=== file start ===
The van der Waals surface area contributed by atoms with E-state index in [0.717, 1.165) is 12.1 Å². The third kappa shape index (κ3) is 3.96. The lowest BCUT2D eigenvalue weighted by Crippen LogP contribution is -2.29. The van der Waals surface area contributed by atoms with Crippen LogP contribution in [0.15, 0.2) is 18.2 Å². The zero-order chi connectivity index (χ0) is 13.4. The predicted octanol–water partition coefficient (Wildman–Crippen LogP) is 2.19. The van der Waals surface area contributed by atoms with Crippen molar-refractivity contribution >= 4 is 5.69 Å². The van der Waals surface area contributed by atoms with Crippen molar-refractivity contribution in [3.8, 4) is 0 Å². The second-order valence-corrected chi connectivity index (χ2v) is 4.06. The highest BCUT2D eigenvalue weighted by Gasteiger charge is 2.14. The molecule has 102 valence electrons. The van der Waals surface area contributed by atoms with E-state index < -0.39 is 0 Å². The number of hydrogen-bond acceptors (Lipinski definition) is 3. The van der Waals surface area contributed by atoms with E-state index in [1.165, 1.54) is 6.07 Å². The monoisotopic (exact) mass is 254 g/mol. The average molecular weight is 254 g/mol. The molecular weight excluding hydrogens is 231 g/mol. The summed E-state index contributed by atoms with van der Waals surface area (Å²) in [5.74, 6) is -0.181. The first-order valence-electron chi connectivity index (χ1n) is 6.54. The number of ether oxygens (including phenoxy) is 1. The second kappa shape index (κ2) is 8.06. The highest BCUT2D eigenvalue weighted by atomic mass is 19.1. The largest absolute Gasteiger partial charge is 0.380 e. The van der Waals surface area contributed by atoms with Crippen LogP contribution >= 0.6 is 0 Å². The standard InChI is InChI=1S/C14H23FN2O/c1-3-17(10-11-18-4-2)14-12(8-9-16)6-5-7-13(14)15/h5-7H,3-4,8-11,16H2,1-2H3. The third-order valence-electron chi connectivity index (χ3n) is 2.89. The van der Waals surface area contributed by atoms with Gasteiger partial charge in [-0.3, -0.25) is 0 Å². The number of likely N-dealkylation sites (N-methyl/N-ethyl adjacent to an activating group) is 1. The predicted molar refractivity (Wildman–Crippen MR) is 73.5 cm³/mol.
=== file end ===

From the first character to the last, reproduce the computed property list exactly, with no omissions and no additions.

The van der Waals surface area contributed by atoms with E-state index in [0.717, 1.165) is 12.1 Å². The third kappa shape index (κ3) is 3.96. The lowest BCUT2D eigenvalue weighted by Crippen LogP contribution is -2.29. The van der Waals surface area contributed by atoms with Crippen LogP contribution in [0.15, 0.2) is 18.2 Å². The zero-order chi connectivity index (χ0) is 13.4. The predicted octanol–water partition coefficient (Wildman–Crippen LogP) is 2.19. The van der Waals surface area contributed by atoms with Crippen molar-refractivity contribution >= 4 is 5.69 Å². The van der Waals surface area contributed by atoms with Crippen molar-refractivity contribution in [3.8, 4) is 0 Å². The second-order valence-corrected chi connectivity index (χ2v) is 4.06. The highest BCUT2D eigenvalue weighted by Gasteiger charge is 2.14. The molecule has 102 valence electrons. The van der Waals surface area contributed by atoms with E-state index < -0.39 is 0 Å². The number of hydrogen-bond acceptors (Lipinski definition) is 3. The van der Waals surface area contributed by atoms with E-state index in [1.165, 1.54) is 6.07 Å². The monoisotopic (exact) mass is 254 g/mol. The average molecular weight is 254 g/mol. The molecular weight excluding hydrogens is 231 g/mol. The summed E-state index contributed by atoms with van der Waals surface area (Å²) in [5.74, 6) is -0.181. The first-order valence-electron chi connectivity index (χ1n) is 6.54. The number of ether oxygens (including phenoxy) is 1. The second kappa shape index (κ2) is 8.06. The highest BCUT2D eigenvalue weighted by atomic mass is 19.1. The largest absolute Gasteiger partial charge is 0.380 e. The van der Waals surface area contributed by atoms with Crippen LogP contribution >= 0.6 is 0 Å². The standard InChI is InChI=1S/C14H23FN2O/c1-3-17(10-11-18-4-2)14-12(8-9-16)6-5-7-13(14)15/h5-7H,3-4,8-11,16H2,1-2H3. The third-order valence-electron chi connectivity index (χ3n) is 2.89. The van der Waals surface area contributed by atoms with Gasteiger partial charge in [-0.3, -0.25) is 0 Å². The number of likely N-dealkylation sites (N-methyl/N-ethyl adjacent to an activating group) is 1. The predicted molar refractivity (Wildman–Crippen MR) is 73.5 cm³/mol.